Coastal erosion in Bangladesh and Bangladesh tourism

Coastal Erosion in Bangladesh: Nurture Nature Or Be Destroyed

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  • Post last modified:8 September 2023

Last updated on September 8th, 2023 at 04:25 pm

The damage and loss of people by the river or coastal erosion in Bangladesh are estimated at 36,406.92 million takas. The crops 1076.20, livestock 729.30, poultry 33.90, fishery 338.72, land 31742.12, house 2034.28 while homesteads and forestry 454.40 million takas, which is 19.76 per cent of the total. 215,702 households were affected by coastal erosion. From 2009-to 2014, 105,925 acres of land have been damaged by coastal erosion, which is the number one cause of land damage, making flood and salinity second and third. Of the 81,8137 affected households, 35,585 are from the Barishal division alone, according to Bangladesh Disaster-related 2015, Climate Change and Natural Disaster Perspective.

Beautiful Bangladesh

Beautiful Bangladesh. Part of Hatia Island of Noakhali.
I have recently travelled to the coastal islands of the Barishal division. Beginning from Chittagong city, we had to reach the city of Barishal via the Noakhali district to Hatia Island to Nijum Island to Monpura Island to Charfession Island to the Barishal divisional city. From the city, we returned to Chittagong via Chandpur.

Hatia Island of Bangladesh | হাতিয়া দ্বীপ
Hatia Island of Bangladesh

During the four days of the journey, we travelled to four offshore Islands of the Barishal division. Most of the time travelling between the Islands had to be done by trawler or launch. Even though, the islanders have different forms of movement, including rickshaws, motorcycles, bicycles, jeeps and tom-tom or three-wheelers and buses. Hatia Island has motorcycles and CNGs, while the motorcycle is the only means of transportation inside Nijum Dwip or Silent Island.

Emerged in the 1950s and came under the human settlement in 1969, the Island is a cluster of Islands comprised of twenty kilometres of sandy beaches. Afforestation of the Island started right after Bangladesh’s independence, in 1972 with mangrove species. It is a virgin island due to the estuary of the Meghna river and the Bay of Bengal constituted of intertidal mudflats and sandflats. The fishermen dry their catches on the grass which they say reaches different cities and industries for human consumption or producing poultry feed.

Nijhum dip island
Suman Chowdhury, a member of the ‘Team-Roaming-Bangladesh’ poses for photographs in the middle of the piles of dried fish on Nijum Island. The dried fish is consumed by the city dwellers and used for processing poultry feed.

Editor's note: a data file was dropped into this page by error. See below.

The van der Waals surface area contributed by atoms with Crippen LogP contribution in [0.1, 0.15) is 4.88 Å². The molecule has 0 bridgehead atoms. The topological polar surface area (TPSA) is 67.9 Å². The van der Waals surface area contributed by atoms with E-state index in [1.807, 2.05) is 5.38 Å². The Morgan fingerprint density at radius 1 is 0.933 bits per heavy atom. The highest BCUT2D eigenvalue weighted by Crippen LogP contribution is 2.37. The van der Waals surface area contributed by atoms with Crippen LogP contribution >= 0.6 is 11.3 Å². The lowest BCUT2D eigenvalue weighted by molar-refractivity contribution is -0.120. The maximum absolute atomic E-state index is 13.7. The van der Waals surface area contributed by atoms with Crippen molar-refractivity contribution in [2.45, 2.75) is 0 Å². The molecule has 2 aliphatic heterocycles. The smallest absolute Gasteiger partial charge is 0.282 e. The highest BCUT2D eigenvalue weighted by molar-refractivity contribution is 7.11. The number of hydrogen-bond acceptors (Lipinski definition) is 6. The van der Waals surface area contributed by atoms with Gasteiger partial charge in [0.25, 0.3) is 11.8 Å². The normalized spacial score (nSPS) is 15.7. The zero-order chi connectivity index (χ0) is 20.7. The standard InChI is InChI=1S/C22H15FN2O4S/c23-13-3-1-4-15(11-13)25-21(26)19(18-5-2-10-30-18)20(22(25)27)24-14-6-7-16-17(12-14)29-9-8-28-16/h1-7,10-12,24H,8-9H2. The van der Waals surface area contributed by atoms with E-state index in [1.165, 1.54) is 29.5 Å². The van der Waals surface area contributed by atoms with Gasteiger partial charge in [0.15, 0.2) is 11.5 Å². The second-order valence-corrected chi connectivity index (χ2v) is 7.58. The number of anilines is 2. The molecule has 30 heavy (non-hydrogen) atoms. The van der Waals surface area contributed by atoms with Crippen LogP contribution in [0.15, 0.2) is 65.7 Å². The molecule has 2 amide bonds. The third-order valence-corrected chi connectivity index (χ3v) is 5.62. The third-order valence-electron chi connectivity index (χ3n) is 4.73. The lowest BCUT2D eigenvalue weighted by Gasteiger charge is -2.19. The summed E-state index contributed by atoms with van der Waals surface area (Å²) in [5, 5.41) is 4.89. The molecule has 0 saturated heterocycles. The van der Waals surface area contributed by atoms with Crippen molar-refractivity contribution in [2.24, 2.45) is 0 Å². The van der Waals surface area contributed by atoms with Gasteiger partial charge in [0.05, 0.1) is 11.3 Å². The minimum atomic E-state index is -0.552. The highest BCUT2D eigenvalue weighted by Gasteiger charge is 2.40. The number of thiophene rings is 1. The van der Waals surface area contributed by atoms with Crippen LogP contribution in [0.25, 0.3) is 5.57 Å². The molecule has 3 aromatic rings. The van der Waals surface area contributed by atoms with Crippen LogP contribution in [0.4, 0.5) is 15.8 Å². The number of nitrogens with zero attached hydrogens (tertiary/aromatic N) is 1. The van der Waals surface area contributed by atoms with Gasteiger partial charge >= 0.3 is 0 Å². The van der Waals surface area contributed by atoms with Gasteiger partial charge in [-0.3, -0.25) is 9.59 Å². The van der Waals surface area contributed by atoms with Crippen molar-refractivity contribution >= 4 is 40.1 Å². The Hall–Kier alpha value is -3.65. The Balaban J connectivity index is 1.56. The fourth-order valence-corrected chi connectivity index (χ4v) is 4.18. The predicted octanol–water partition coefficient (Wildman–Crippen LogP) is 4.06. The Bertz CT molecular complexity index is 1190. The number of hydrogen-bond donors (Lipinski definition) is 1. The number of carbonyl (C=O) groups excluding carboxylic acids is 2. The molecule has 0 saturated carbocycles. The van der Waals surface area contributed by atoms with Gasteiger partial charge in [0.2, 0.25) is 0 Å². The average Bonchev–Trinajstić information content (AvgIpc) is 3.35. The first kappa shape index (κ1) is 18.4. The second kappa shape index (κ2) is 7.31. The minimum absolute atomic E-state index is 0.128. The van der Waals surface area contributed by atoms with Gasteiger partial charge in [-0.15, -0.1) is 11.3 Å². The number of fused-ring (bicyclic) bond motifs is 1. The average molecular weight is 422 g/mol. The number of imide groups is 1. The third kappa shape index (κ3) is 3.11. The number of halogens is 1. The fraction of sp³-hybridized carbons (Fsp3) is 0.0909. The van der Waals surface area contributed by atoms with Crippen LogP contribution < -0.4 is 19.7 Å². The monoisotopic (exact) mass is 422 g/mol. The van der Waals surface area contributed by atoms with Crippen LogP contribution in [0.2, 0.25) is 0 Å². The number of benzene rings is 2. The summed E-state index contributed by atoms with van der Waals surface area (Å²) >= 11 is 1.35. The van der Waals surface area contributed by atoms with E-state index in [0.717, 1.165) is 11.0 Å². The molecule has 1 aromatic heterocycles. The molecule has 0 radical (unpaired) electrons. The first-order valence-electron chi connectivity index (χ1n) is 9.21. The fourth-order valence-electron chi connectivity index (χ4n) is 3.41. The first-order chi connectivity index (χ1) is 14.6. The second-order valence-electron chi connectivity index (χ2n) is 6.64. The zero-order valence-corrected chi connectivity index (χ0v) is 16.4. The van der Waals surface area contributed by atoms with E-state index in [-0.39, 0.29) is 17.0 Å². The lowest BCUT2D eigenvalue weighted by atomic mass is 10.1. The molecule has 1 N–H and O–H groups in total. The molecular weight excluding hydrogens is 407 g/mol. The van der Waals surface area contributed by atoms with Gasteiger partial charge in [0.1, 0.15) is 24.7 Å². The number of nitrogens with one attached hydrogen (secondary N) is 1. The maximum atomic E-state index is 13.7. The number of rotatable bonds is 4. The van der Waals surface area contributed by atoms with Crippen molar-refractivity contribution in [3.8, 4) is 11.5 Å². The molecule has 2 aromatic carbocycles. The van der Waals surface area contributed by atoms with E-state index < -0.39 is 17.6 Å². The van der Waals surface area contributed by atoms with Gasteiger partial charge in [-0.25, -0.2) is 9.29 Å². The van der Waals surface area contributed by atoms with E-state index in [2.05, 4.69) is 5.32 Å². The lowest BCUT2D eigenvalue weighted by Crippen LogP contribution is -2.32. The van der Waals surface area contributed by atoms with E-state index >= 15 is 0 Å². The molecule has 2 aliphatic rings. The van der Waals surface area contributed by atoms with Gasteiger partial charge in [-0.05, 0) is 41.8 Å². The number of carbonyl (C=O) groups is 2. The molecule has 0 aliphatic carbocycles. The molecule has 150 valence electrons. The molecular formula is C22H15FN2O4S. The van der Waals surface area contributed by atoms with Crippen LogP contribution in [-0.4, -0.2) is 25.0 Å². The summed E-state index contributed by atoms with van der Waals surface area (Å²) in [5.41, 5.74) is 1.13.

The island is crisscrossed by many small creeks or canals and its central part is under cultivation and human habitation. The main attraction of the island is the herd of 5000 spotted dear. Former minister of Bangladesh, Amirul Islam Kalam, named the Island Nijum Dwip or Nijum Island, observing its isolation and mild nature, in 1975. Along with monkeys, wild boar, wild buffaloes, fishing cats, snakes, turtles, tortoises, Bengal monitor, black lizard, yellow monitor, oriental small-clawed otters, clawless otters and a huge number of migrated winter birds, Oysters of various nature and snails can be easily seen in this island.

There is a large breeding colony of black-crowned night-heron, pond heron, grey heron, purple heron, cattle egret, little egret, lesser whistling-duck, bar-headed goose, cotton pygmy-goose, common shelduck, ruddy shelduck, tufted duck, water cock, and a wide variety of shorebirds, ring-billed gull, herring gull, noisy gull, sea terns, hawks, swallows, falcons, small cranes, local nightingales and king storks.

Charfession Island of Barishal
Charfession Island of Barishal in Bangladesh

The ‘Team-Roaming-Bangladesh’ in the Island of Charfession of Barishal division.
But the global climate change effects such as sea-level rise, natural calamities like cyclones, rise in temperature and salinity will have a direct influence on the island. The wonderful mangrove forest may be affected by climate change in the near future. According to the report, that within 60 years the mangrove forests will be inundated by the rising sea level and by 2070 it may rise 11.2 inches causing a 96 per cent shrinkage of Njum Island.

On 19 February, early in the morning, we headed for another Island, the Island of Monpura of Bhola districts in the Barishal division. With 373.19 square kilometres, the island is surrounded by the river Meghna. It has a small beach created by the sediment from the river Meghna. Even though we could not visit the whole island of Monpura, we must say it’s an island full of beauty all around.